About one in four Americans believe that the outcome of sporting events is up to God, according to a new survey released just ahead of the start of the Super Bowl next week.
The survey, conducted by the Public Religion Research Institute and the Religion News Service showed that 26 per cent of Americans, and 27 per cent of those who describe themselves as sports fans, believe God plays a role in determining which team wins a sporting event.
The majority of Americans (71 per cent, and 69 per cent of sports fans) disagree, and a quarter of those surveyed also said that they were more likely be watching football that going to church.
However, a majority of Americans (53 per cent) believe God rewards athletes who have a faith by giving them good health and success, and among sports fans this figure is slightly higher (56 per cent).
Protestants from an ethnic minority are the most likely to believe that God determines the outcome of a sports game, with 45 per cent saying that God plays a role.
The same group are also the most likely to both attend church and watch football on a Sunday.
Among other Christian groups the number who believe God has a hand in deciding the outcome of sports events was slightly lower, with 32 per cent of evangelical Protestants and 31 per cent of Catholic supporting this idea.
Only 19 per cent of white mainline Protestants agree, as well as 9 per cent of those who describe themselves as religiously unaffiliated.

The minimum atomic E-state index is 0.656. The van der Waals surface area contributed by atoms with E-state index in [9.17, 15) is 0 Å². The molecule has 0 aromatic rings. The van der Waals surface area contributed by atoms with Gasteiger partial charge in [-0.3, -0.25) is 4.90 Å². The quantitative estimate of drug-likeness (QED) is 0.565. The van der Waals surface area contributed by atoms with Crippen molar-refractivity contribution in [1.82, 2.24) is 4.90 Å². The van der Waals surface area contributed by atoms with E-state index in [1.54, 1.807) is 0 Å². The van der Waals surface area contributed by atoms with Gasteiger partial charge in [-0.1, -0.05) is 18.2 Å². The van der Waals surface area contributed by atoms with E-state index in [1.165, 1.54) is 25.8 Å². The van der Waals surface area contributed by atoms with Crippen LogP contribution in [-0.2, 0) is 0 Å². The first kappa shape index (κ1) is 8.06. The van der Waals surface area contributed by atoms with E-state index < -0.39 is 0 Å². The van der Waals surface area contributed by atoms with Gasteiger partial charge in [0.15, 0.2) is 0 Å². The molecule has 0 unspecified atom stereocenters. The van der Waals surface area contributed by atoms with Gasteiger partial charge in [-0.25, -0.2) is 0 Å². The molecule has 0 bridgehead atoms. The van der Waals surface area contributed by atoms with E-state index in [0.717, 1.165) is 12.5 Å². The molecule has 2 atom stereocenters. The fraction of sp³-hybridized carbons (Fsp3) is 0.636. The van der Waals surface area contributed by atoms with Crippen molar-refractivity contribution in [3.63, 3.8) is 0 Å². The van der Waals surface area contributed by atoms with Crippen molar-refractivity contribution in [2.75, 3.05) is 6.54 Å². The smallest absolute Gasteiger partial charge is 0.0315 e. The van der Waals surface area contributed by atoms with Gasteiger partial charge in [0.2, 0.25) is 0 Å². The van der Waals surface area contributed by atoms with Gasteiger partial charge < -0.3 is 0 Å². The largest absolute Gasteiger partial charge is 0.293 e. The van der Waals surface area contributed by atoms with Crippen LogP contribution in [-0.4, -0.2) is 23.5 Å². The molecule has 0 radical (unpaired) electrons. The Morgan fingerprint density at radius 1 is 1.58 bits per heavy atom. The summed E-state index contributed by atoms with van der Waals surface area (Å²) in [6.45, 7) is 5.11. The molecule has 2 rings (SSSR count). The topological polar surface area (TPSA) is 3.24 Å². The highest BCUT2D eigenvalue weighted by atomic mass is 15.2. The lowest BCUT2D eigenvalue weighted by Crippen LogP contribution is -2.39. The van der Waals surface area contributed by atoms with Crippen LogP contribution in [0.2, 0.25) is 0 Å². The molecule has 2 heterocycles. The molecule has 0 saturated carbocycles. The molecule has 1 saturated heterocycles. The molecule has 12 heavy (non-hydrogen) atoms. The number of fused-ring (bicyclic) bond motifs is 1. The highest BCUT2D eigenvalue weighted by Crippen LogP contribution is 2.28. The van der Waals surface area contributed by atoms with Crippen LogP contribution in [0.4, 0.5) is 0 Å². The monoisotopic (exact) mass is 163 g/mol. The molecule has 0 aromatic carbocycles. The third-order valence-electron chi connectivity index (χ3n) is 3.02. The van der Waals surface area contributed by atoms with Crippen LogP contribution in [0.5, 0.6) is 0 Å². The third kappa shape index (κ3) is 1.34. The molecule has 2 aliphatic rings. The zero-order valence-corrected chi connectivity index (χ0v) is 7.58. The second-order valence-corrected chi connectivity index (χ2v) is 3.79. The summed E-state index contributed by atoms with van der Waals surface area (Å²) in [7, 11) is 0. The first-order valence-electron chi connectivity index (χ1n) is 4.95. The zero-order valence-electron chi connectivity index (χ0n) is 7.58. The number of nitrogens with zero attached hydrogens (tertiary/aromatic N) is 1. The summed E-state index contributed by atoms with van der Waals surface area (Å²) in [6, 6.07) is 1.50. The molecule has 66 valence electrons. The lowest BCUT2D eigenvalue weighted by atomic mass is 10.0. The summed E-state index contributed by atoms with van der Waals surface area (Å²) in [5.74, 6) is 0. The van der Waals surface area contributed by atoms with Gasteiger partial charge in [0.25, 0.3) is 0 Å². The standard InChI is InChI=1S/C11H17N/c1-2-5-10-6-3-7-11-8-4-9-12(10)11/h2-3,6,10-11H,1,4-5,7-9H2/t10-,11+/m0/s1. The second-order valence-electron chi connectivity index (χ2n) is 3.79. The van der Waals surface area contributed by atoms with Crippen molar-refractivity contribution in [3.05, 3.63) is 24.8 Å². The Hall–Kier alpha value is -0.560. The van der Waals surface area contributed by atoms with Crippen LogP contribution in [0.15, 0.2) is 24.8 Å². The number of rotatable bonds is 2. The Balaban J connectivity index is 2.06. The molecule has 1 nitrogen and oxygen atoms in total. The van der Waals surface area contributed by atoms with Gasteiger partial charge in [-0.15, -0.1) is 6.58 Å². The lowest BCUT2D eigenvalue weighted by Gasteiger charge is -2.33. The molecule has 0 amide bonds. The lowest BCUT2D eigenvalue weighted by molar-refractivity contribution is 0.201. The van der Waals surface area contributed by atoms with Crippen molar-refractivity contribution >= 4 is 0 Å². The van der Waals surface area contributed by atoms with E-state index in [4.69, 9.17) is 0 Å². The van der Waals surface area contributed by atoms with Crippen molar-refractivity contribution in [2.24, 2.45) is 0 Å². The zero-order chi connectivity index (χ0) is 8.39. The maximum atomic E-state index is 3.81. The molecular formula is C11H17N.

The results were collected from telephone interviews with just over 1,000 adult Americans in January.
The survey also looked at attitudes to sports and domestic violence as well as gay and lesbian athletes in professional sport.
One third of Americans believe those who have been convicted of domestic violence should be banned from playing in the NFL.
A majority (59 per cent) said a conviction should result in a temporary suspension, but 8 per cent said it should result in no action at all.
A majority of Americans (56 per cent) say gay and lesbian athletes face a lot of discrimination in sport.
This figure is lower among white evangelical Protestants, of whom 40 per cent think they face a lot of discrimination, 44 per cent think they face a little, and 11 per cent say they face none at all.
About three quarters (73 per cent) say they would support the signing of a gay or lesbian player, although 19 per cent said they would oppose this decision.